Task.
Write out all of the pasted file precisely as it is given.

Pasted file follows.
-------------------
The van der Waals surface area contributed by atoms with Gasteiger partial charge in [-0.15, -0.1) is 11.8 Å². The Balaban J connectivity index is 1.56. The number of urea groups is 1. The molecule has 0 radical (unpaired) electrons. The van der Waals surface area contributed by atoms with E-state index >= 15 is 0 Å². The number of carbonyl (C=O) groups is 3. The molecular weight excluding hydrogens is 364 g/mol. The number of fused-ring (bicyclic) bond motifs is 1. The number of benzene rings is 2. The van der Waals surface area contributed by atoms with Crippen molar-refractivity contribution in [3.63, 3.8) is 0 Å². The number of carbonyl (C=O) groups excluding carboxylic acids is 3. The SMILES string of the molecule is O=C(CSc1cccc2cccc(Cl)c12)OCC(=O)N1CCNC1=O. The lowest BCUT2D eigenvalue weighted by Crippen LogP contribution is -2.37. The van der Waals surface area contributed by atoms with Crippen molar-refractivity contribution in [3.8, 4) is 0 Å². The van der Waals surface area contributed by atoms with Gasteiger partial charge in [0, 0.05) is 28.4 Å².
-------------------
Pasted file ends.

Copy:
The van der Waals surface area contributed by atoms with Gasteiger partial charge in [-0.15, -0.1) is 11.8 Å². The Balaban J connectivity index is 1.56. The number of urea groups is 1. The molecule has 0 radical (unpaired) electrons. The van der Waals surface area contributed by atoms with E-state index >= 15 is 0 Å². The number of carbonyl (C=O) groups is 3. The molecular weight excluding hydrogens is 364 g/mol. The number of fused-ring (bicyclic) bond motifs is 1. The number of benzene rings is 2. The van der Waals surface area contributed by atoms with Crippen molar-refractivity contribution in [3.63, 3.8) is 0 Å². The number of carbonyl (C=O) groups excluding carboxylic acids is 3. The SMILES string of the molecule is O=C(CSc1cccc2cccc(Cl)c12)OCC(=O)N1CCNC1=O. The lowest BCUT2D eigenvalue weighted by Crippen LogP contribution is -2.37. The van der Waals surface area contributed by atoms with Crippen molar-refractivity contribution in [3.8, 4) is 0 Å². The van der Waals surface area contributed by atoms with Gasteiger partial charge in [0, 0.05) is 28.4 Å².